- adj. Characteristic of the style of Alfred Tennyson.
GNU Webster's 1913
- adj. Of or pertaining to Alfred (Lord) Tennyson, the English poet (1809-92); resembling, or having some of the characteristics of, his poetry, as simplicity, pictorial quality, sensuousness, etc.
- From Alfred Tennyson, a 19th-century English poet. (Wiktionary)
“But it is Frank O'Connor's Edwardian tone, "Tennysonian" as Donoghue describes it ” either way an offense to the tone of the original ” that makes his versions unuseable, despite the great help he had from the Irish scholar David Greene.”
“She had never been tormented by womanhood, and she had lived in a dreamland of Tennysonian poesy, dense even to the full significance of that delicate master's delicate allusions to the grossnesses that intrude upon the relations of queens and knights.”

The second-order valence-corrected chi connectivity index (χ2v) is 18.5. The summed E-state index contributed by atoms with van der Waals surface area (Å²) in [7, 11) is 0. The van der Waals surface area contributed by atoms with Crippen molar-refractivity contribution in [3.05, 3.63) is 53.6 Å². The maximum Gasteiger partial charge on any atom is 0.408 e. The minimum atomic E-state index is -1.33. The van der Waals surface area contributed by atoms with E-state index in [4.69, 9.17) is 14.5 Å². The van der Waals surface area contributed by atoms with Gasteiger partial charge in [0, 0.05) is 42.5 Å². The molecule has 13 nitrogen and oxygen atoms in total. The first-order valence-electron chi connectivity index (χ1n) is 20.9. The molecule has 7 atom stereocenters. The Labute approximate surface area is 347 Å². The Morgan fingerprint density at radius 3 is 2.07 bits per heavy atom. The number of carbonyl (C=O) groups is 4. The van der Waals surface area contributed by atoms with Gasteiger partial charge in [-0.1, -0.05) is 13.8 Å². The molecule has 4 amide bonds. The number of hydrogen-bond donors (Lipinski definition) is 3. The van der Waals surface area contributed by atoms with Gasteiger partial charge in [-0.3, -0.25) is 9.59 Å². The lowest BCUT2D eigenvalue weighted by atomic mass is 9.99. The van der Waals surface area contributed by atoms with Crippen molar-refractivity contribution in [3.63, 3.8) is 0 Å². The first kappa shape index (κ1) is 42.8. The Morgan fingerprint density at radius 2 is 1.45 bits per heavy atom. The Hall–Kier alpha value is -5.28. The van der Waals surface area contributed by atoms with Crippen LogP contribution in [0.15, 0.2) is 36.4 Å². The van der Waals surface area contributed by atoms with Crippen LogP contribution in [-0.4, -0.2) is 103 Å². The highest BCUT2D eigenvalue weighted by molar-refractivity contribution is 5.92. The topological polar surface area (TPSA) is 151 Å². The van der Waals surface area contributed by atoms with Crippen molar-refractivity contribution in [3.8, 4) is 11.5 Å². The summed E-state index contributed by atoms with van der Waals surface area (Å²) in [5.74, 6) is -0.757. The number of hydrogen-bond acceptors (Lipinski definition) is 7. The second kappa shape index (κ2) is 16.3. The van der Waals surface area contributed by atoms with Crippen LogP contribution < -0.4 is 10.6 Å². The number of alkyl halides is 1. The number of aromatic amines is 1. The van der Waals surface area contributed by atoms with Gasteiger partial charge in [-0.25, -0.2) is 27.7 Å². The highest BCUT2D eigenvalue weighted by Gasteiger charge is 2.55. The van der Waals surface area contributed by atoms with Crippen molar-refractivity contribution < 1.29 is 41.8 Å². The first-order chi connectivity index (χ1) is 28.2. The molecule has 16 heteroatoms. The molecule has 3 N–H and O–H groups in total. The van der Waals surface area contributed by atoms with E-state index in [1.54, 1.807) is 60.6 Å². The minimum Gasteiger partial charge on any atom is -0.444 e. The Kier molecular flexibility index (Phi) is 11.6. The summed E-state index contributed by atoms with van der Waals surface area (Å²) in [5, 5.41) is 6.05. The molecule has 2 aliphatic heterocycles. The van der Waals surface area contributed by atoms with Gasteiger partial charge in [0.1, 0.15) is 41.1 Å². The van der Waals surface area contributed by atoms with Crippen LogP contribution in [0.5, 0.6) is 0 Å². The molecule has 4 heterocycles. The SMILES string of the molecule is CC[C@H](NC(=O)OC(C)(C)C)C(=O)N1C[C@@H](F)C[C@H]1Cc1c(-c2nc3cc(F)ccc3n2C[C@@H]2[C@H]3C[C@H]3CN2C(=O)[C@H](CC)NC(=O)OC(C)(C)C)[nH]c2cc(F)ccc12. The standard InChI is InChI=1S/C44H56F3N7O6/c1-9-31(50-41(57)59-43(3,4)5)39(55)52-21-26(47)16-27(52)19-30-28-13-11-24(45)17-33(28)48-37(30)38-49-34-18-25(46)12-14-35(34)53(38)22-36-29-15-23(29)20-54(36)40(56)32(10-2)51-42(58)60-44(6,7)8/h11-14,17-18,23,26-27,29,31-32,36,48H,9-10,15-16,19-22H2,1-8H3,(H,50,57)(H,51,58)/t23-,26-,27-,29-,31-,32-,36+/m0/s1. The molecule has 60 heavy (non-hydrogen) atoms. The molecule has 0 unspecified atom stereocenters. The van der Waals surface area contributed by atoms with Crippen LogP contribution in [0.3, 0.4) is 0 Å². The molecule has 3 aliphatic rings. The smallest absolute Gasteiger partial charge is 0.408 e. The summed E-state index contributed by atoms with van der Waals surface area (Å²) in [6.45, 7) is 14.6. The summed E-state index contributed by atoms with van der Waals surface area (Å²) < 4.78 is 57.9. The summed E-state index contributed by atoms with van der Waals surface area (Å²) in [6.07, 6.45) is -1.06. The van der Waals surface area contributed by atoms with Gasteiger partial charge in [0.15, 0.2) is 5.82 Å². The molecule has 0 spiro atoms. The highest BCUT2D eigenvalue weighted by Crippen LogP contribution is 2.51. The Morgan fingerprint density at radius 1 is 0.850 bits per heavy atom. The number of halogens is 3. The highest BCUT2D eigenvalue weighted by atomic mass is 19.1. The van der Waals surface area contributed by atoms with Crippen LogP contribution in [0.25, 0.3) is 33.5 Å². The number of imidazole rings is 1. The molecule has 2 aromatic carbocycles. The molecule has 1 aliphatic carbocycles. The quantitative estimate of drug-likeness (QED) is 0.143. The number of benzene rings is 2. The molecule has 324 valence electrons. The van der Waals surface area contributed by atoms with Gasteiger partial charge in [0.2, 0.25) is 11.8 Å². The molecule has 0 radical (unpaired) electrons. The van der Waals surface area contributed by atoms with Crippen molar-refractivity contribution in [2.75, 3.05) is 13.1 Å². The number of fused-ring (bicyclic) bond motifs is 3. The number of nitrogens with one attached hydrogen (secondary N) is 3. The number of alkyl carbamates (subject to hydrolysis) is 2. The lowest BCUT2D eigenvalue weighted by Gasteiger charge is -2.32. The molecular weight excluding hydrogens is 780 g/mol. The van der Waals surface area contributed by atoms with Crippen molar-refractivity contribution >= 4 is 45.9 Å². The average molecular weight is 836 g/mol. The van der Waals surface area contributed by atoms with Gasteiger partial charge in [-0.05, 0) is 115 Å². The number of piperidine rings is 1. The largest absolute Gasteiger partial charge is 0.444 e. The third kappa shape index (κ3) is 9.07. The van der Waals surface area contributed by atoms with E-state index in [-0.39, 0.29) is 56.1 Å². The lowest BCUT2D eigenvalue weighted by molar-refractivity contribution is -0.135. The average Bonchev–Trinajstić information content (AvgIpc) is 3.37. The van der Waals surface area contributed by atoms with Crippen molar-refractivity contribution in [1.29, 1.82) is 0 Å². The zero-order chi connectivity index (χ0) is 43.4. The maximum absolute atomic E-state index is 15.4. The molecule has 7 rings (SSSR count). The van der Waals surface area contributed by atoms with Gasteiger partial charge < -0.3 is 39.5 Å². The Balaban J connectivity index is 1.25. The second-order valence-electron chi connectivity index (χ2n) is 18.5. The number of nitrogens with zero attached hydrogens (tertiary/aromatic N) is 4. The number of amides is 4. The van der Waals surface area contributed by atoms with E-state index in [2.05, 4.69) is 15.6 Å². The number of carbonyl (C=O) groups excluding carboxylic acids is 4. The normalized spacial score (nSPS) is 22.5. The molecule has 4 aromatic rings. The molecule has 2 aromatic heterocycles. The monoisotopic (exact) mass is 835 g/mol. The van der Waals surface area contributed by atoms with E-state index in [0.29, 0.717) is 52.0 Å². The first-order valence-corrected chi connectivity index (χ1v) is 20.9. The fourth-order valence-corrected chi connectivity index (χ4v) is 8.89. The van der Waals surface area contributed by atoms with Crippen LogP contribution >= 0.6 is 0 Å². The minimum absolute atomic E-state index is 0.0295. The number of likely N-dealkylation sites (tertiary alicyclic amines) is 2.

“With Tennysonian phonemics epitomized by example in this same stanza, the "silent-speaking words" of text, in this case the letters of the dead, give virtual voice to silence rather than merely speaking from it.”
“Such are aural resources that a Tennysonian syllabic ironist like Dickens can elsewhere mobilize, and in the context of epochal dissonance rather than the restorative harmony of Little Dorrit, when, in describing the roar of a locomotive in Dombey and”
“I've been trying to think of a suitable Tennysonian response to your general challenge - I'll look up some more later but for now I think I'll go with Ulysses because he talks about being older: though”
“Or, if you're feeling especially Tennysonian, Lotos-Blossoms!”
“While privileging the epistemological preference for the fundamental over the particular, he takes a dig at the inductive approach by citing a Tennysonian line.”
“So he begins, and so continuing for some time leads us up to the pronouncement that “Tennyson was not Tennysonian.””
“When pedants like Bentley and Munro object that the phrase is unsuitable to its context, of what avail is it to be assured by persons of taste — that is to say per-sons of British taste, Victorian taste, sub-Tennysonian taste — that these are exquisite lines?”
“Hasn't even the Tennysonian comfort of saying "someone" has blundered.”
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